I can’t hope to help us re-read all of Scripture this morning. Remember, for example, that in two weeks we will talk about hell, when we encounter the Parable of the Unforgiving Servant (Proper 19A). Our re-reading of Scripture, in the light of Jesus Christ, must be a pain-staking, thorough process. But there is something we could do yet this morning to give us a great start. Before we leave our reading of St. Paul’s letter to the Romans (which we’ve been reading bit-by bit over the past fourteen weeks, and we finish in two weeks), I want to point out how Paul was trying to do exactly this re-reading of Scripture in the light of Christ. St. Paul knew from his own Jewish faith that there was still a great darkness to their experience of God, even though they had emphasized more than any other people that God is “gracious and merciful, slow to anger, and abounding in steadfast love.” But slow to anger is still not an absence of anger, an absence of darkness. So I have laid out for you this morning an overview of how I think one of the main tasks in his letter to the Romans is precisely for St. Paul to re-work this notion of God’s anger, God’s wrath. Look at the handout with me:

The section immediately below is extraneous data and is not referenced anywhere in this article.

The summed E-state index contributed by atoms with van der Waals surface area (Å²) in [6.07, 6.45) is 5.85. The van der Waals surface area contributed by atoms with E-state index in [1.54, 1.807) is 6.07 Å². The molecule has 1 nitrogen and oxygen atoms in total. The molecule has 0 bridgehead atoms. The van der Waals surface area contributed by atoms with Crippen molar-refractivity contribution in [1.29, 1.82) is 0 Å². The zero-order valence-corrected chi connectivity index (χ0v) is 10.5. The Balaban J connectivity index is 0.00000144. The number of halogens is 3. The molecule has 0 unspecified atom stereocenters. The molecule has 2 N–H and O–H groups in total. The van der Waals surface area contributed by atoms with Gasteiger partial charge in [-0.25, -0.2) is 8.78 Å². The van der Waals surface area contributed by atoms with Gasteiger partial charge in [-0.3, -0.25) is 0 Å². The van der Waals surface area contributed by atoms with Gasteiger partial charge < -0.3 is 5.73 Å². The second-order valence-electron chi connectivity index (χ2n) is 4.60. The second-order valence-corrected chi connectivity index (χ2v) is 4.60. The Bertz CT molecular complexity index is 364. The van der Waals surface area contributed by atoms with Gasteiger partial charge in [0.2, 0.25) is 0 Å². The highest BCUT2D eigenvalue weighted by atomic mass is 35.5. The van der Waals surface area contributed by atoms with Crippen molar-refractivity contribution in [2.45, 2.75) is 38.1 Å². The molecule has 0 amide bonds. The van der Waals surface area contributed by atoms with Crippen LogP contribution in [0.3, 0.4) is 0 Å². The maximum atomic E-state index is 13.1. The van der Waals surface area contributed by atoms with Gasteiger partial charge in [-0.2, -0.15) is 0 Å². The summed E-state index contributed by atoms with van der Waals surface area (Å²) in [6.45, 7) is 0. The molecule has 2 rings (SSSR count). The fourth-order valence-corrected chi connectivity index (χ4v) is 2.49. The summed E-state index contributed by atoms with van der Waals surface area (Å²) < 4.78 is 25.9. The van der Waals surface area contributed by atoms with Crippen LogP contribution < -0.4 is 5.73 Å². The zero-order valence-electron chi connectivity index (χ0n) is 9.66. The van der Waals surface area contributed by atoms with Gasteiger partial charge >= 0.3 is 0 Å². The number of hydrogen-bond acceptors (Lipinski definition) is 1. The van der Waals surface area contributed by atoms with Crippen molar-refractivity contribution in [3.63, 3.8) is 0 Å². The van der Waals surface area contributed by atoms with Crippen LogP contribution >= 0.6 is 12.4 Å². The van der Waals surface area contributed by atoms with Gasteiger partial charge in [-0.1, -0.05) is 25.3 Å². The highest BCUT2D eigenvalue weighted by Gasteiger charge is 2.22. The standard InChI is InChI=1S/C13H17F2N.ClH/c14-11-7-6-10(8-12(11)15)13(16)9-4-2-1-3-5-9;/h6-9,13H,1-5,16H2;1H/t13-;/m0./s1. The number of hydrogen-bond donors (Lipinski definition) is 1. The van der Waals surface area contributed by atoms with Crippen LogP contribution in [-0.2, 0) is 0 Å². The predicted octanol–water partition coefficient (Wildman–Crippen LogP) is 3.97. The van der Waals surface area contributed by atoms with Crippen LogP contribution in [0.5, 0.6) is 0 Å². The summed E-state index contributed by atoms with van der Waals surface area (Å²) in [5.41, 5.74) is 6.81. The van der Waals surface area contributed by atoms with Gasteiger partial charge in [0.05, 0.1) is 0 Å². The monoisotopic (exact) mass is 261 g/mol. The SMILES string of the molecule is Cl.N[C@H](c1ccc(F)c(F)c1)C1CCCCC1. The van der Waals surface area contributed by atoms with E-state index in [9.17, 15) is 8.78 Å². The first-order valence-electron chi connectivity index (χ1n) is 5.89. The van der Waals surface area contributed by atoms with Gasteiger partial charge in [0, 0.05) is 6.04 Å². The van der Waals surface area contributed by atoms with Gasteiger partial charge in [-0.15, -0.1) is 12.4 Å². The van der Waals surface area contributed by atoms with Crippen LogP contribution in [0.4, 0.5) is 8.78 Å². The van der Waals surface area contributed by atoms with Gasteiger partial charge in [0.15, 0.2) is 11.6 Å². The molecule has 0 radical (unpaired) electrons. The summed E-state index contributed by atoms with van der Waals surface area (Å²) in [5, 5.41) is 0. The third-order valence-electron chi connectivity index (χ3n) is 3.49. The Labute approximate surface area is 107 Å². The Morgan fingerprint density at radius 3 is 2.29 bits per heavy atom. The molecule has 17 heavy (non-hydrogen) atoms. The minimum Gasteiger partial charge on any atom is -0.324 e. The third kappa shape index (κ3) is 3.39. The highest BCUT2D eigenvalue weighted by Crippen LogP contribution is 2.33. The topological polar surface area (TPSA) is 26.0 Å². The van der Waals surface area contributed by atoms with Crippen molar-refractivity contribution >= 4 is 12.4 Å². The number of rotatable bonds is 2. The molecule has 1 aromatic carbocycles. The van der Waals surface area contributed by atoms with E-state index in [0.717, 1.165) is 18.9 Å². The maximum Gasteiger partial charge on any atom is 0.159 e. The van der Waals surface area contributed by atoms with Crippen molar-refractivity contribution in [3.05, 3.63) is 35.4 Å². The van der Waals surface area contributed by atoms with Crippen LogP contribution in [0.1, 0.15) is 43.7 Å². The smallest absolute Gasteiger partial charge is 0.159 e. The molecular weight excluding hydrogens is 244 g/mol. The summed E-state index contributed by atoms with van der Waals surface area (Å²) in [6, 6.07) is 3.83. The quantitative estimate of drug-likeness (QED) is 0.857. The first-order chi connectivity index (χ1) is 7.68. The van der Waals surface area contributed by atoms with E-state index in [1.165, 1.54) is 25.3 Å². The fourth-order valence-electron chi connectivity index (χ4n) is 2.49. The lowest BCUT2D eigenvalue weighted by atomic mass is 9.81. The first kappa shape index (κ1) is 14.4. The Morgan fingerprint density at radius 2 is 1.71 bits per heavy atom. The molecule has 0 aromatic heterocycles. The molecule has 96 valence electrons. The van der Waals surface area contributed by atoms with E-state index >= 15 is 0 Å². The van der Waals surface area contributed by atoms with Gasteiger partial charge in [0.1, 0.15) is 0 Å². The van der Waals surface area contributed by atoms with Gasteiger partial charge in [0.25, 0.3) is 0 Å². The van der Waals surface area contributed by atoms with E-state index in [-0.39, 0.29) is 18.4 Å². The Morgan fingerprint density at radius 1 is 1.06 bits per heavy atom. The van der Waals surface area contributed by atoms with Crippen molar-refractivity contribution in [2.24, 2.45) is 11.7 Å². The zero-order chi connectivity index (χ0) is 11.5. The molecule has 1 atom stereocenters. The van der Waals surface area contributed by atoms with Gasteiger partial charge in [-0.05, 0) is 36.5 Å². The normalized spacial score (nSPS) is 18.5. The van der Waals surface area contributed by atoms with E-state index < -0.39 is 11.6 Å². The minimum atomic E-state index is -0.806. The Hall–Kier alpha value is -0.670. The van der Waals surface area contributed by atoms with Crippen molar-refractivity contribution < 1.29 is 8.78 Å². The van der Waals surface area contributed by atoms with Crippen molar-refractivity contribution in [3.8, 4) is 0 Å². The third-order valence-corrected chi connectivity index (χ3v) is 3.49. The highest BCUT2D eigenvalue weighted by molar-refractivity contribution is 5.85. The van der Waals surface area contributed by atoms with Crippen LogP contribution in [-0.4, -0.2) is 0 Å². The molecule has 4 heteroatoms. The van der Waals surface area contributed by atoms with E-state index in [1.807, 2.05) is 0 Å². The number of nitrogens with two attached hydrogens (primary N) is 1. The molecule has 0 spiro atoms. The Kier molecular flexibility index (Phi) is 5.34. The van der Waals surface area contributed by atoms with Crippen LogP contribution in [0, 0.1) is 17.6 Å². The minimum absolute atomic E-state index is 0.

• Notice, first, how God’s wrath comes up right away in 1:18 as a theme in this letter.
  • But he will immediately begin to work a transformation of this idea; 1:24 is an example. Three times over the next several verses Paul will tell us how God’s wrath can be interpreted as simply a ‘giving us up’ to the consequences of our own actions. It’s the same word that Jesus uses for talking about giving himself up to their leaders that he might be put to death on the cross.
  • Here’s the rub of this idea of God’s wrath as giving us up to the consequences of our own idolatry: we are the ones who treat each other wrathfully. We are the ones who hurt each other and do violence to one another. Jesus gave himself up to that, without responding in wrath himself, in order to show us that the God of love and life is more powerful than the worst of our wrath. Jesus shows us God’s righteousness revealed in the cross (Rom. 3:22ff.), and it’s totally different from that idea of righteous violence we generally operate under in order to justify our own violence, our own wrath, turned against each other.